Perhaps it’s time to stop obsessing over penis size, and start to think more about those underloved lads underneath. A new study has suggested that testicle size plays a role in whether or not a guy is an involved dad, but this is one time less is more: the smaller the family jewels, the better the family man.
Prior research has already suggested that dudes with higher testosterone levels are less into raising kids, but this study, which was published in the Proceedings of the National Academy of Sciences on Monday, is the first to find an independent correlation between testicle volume and parenting. As with other seed-bearing nuts, testicle size determines how much juice is produced, and it seems there’s a kind of law of diminishing returns at work. The greater the semen output in each ejaculation, the smaller the parenting output later on. That matters — a lot.
“We know in modern Western societies children with more involved fathers have better developmental outcomes,” says one of the study’s authors, James Rilling, associate professor of anthropology at Emory University in Atlanta. Rilling and his co-authors wanted to see if they could figure out why some fathers opt out of their kids’ lives — the number of absent fathers, the study notes, increased “precipitously” in the latter half of the 20th century. Was there some biology involved? Testosterone is one factor, but it can vary widely in a guy because of age or diet or general health. “Testicular volume is likely to be a more stable measure than testosterone,” says Rilling.
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To test their theory, the anthropologists found 70 biological fathers in Atlanta who were happy to have their brains and their berries measured by an MRI. The brains were monitored while the men looked at photographs of their child. The MRIs showed that the region of the brain most associated with nurturing lit up more robustly in guys with smaller gonads. The study also noted that these men’s brains responded particularly fiercely to pictures of their children displaying some emotion.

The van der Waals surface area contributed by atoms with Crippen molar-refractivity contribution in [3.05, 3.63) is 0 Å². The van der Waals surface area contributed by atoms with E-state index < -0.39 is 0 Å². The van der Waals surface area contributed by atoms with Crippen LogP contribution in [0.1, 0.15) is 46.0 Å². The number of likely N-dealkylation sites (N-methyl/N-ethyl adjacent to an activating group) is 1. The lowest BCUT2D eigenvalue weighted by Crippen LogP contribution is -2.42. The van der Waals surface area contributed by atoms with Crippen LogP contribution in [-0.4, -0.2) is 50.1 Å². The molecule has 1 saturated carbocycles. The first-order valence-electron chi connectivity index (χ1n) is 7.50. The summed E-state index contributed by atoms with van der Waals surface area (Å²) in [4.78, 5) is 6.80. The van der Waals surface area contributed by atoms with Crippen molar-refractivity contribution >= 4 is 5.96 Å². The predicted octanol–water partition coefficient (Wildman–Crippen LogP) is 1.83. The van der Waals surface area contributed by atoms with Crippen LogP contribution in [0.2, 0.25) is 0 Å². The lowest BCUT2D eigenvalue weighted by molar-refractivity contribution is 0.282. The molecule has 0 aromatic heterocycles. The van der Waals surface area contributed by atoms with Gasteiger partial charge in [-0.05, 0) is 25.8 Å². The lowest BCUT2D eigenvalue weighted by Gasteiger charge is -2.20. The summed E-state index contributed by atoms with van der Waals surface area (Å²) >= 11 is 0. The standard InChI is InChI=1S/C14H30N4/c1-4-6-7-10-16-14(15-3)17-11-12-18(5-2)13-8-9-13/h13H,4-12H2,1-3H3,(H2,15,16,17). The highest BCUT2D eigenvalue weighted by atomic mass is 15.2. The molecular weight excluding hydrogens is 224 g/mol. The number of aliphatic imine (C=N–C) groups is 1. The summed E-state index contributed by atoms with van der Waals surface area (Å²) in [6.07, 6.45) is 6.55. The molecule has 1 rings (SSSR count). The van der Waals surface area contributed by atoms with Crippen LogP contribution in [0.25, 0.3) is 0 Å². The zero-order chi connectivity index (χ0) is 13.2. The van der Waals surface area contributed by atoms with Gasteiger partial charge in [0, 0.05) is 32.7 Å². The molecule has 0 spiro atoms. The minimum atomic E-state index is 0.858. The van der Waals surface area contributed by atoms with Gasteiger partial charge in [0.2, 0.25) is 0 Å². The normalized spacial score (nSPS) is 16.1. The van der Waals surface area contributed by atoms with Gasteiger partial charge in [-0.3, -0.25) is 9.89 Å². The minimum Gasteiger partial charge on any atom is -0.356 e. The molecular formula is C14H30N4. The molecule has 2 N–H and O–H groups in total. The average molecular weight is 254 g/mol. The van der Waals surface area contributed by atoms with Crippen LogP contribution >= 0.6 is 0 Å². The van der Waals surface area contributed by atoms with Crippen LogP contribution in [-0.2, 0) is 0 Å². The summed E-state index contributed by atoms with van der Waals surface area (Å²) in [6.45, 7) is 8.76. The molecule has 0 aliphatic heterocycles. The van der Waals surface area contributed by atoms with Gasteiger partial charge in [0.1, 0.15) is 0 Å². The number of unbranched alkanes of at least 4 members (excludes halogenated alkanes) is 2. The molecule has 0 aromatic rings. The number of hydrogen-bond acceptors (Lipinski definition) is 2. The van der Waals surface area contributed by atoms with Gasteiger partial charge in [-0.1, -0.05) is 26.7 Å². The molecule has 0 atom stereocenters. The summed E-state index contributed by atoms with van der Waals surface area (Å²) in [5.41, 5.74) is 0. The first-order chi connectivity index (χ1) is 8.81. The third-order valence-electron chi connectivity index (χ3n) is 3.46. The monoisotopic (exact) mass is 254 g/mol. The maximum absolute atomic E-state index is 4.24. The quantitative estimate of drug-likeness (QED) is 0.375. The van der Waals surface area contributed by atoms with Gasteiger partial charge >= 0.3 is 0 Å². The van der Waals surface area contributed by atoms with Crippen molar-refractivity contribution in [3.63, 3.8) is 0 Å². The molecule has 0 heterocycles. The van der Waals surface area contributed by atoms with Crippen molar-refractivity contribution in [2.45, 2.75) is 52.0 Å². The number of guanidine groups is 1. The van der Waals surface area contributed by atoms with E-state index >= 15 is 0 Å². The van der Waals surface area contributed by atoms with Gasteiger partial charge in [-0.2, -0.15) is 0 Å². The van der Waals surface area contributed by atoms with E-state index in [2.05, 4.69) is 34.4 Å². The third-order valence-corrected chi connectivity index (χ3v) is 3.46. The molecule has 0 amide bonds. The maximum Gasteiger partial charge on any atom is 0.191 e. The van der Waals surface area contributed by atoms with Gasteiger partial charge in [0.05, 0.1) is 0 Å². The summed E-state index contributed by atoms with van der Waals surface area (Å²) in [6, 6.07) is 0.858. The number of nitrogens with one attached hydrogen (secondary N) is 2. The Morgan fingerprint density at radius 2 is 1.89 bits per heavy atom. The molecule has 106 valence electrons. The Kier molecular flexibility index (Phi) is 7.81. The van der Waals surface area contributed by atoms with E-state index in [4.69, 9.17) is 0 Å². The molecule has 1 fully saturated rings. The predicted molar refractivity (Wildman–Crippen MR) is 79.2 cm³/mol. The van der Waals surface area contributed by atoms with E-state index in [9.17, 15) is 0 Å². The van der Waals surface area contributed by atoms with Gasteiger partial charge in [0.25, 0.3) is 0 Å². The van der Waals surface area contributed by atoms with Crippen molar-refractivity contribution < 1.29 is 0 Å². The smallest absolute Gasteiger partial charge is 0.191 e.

In addition, the researchers had the men’s partners fill out questions about how involved their men were in child-care tasks such as taking kids to the doctor and getting up at night to respond to them if they wakened. And true to crude jokes around this issue, fathers who got the thumbs-up from their partners were those with the smaller cojones.
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Before women start weighing up potential life partners by what they feel when the men look straight ahead and cough, however, it should be noted that it’s not clear what comes first. Does simply having kids shrink the size of testicles? Unlikely, says Rilling. Nonfathers’ scrota were also put under the MRI, to check that parenting was not the sole determinant of size. “We don’t know the direction of the causality,” he admits. “It could be that as men become more involved in caregiving the testes shrink.” But he believes it’s more likely that guys with a little less in the sack are a little better with the crib.
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There’s a branch of evolutionary psychology known as life-history theory, which suggests that since a human’s energy is limited, there is always a competition for resources between mating and parenting. Consider the steep decline in sex that parents of young children often experience because of sheer exhaustion. Life-history theory suggests a similar type of equation happens on a specieswide scale: energy either goes to raising the young or making more young ones. “Collectively, these data provide the most direct support to date that the biology of human males reflects a trade-off between mating and parenting effort,” claims the study.
While this is unlikely to herald a change in the way women seek mates, we may be at the beginning of an era when being called ballsy is no longer just a compliment.